By Kunle Sanyaolu
The word ‘anomie’ or ‘anomy’, depending on one’s preference, according to Encyclopaedia Britannica, is used to denote in societies or individuals, “a condition of instability resulting from a breakdown of standards and values or from a lack of purpose or ideals.” The word became a household name in the 70s following Wole Soyinka’s book A season of anomy. The authors of the encyclopaedia further inform us that:
“The term was introduced by the French sociologist Émile Durkheim in his study of suicide. He believed that one type of suicide (anomic) resulted from the breakdown of the social standards necessary for regulating behaviour. When a social system is in a state of anomie, common values and common meanings are no longer understood or accepted, and new values and meanings have not developed. According to Durkheim, such a society produces, in many of its members, psychological states characterized by a sense of futility, lack of purpose, and emotional emptiness and despair. Striving is considered useless, because there is no accepted definition of what is desirable.”
Having regard to the close affinity and applicability of this explanation with the current happenings in Nigeria, it is difficult to think that we are in Christmas period, a time to commemorate the momentous intervention of God in the destructive tendencies of man. With only a few hours to the D-Day, the entire country, save perhaps for a handful of people, is downcast. The people are visibly strangulated by economic adversity, manifested in no money, no jobs, no (electricity) light; and now, no fuel. To say Nigerians are going through hard times is a gross understatement.
Nigerians have a natural penchant to be happy, but the prevailing conditions are weighing down on them heavily. They are stranded; and when they eventually move, it is at great cost. They either spend inordinate hours to buy some litres of fuel, or they go through the hassles and huge expense of public transportation now reflecting in rising cost of basic goods.
Besides fuel scarcity which has shot petrol price from the approved N145 per litre to between N180 and N200 per litre, many other issues trending in the country are demoralising. They are depicted in scary headlines such as: “All passengers in a bus die in accident along Lagos-Benin highway”, “Ekiti local government chairmen sue federal government over $1b deduction from Excess Crude Account to fight Boko Haram”, “Niger Delta militants warn Buhari over $1b withdrawal”. “10 killed in Ogun crash”, “Osun workers embark on indefinite strike”, “Nigeria’s unemployment rate worsens to 18.8 percent”, and “Badoo: Police declare oil magnate wanted”.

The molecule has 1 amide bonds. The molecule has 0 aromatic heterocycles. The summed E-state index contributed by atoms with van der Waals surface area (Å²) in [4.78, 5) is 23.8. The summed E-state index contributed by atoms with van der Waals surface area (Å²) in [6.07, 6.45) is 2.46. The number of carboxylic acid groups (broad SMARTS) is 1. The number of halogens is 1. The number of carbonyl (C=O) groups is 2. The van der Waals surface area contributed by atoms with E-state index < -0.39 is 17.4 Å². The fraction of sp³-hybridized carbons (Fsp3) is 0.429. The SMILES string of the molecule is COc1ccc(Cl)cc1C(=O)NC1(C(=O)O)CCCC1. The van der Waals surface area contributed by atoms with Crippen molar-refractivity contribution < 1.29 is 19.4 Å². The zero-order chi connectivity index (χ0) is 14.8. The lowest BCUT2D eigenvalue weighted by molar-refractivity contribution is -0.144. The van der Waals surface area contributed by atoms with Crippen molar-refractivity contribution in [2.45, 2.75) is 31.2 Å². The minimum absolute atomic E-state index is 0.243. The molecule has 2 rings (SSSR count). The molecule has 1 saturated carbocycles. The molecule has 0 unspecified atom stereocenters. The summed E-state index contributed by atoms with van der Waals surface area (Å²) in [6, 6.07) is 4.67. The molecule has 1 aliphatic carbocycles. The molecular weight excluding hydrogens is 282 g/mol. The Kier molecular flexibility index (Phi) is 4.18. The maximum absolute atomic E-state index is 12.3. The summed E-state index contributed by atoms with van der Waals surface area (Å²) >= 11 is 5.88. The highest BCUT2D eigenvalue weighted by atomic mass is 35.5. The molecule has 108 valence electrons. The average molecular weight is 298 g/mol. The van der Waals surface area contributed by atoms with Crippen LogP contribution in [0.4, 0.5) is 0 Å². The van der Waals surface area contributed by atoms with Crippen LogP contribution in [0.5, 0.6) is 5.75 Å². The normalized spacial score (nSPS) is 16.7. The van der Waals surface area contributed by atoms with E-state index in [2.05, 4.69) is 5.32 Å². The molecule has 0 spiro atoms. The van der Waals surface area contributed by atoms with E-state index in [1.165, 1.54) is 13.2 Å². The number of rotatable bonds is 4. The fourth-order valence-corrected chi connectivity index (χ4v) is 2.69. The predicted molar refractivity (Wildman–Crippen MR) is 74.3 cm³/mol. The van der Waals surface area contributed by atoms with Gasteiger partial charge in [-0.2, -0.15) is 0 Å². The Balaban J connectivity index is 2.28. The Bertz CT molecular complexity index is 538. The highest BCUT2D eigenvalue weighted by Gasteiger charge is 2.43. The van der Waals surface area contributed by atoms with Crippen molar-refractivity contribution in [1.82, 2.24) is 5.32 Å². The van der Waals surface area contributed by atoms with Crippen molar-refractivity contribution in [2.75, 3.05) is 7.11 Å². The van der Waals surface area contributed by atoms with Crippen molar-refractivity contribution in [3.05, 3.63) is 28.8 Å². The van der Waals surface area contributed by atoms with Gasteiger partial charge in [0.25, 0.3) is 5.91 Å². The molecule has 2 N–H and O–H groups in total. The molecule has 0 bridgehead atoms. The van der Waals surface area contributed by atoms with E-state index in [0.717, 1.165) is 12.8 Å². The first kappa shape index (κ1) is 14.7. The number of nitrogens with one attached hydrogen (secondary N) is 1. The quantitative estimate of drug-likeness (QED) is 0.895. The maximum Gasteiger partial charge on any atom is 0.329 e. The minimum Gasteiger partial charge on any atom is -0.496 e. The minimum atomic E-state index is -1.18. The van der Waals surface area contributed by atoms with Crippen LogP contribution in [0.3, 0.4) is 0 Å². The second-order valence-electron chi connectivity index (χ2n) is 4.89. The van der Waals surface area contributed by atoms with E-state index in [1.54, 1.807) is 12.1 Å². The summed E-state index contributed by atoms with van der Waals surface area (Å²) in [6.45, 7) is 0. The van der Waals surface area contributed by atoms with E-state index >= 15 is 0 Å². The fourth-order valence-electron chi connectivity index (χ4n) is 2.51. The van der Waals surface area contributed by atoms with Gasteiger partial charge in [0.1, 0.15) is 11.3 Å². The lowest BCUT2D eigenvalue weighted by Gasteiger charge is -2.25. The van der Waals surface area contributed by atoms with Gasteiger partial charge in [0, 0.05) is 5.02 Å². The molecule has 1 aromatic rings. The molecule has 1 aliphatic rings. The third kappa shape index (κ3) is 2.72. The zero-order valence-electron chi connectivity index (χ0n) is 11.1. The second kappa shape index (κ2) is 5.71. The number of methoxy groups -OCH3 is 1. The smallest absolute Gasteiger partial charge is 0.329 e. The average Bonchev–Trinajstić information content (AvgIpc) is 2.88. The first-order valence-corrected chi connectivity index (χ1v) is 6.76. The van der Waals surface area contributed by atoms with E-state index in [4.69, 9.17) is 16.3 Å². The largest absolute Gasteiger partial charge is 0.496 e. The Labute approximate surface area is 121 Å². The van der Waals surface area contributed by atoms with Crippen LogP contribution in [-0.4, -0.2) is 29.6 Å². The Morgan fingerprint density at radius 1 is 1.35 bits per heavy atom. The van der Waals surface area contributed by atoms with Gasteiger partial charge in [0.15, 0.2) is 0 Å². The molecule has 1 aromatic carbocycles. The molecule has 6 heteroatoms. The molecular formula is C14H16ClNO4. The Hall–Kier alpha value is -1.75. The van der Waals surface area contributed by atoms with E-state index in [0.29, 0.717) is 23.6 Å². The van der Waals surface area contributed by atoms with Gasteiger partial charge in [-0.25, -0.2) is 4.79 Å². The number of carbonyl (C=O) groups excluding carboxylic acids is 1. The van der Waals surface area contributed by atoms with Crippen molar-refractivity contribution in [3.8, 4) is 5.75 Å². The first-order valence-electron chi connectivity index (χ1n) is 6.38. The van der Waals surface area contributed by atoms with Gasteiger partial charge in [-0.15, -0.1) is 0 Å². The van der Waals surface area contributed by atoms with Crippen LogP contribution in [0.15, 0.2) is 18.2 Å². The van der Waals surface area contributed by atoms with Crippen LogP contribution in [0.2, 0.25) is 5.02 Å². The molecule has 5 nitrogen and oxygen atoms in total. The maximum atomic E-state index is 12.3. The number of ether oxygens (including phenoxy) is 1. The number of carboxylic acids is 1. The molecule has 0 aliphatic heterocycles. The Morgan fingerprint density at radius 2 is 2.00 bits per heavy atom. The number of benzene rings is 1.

One is at a loss whether the headline regarding the approval by Imo State Governor Rochas Okorocha of about 16 days Christmas holiday (December 22, 2017 – January 8, 2018) for workers in the state is a matter of joy or sadness. But it, at least, marks an exception to the other horrifying headlines. If it is any consolation, President Muhammadu Buhari is conscious of the sufferings of his people. He assured Nigerians, particularly his supporters, that their suffering, as well as the sacrifices they have been enduring would be rewarded by posterity. He also blamed the situation on the past abuses of governance.
The truth, ultimately, is that the country is in a season of anomie, totally incongruous with the spirit of Christmas celebration. Whether one wishes to celebrate Christmas loudly in proclamation of the essence of the death of Jesus Christ, particularly how he redeemed mankind; or one wishes to observe it in sober reflection to ponder about the massive and alarming human failings, vis-à-vis the teachings of Christ, one does not find favour in the present situation in the country.
It may be easy to simply blame the president for this travail. But this is neither realistic nor helpful. Where are the other leaders –governors, council chairmen, senators, ministers, other legislators and heads of government agencies? The president may be over-burdening himself by retaining the Petroleum Minister’s portfolio, but can one blame him if doesn’t trust anybody to do the job? The country is still writhing from what past ministers and leaders in that sector did. And fuel crisis, particularly in yuletides, has almost become a norm over the past two decades.
These are not meant to be excuses. It is for everybody with a duty of facilitating smooth distribution of petroleum products to rethink their selfish and inhuman strategy, and work towards making Nigerians happy. The whole essence of Christmas is to love one’s neighbour as he would himself. More significantly, no one should take the resilience of Nigerians for granted. The bubble may burst sooner than expected.
●●Sanyaolu, a lawyer, is Chairman Editorial Board of everyday.ng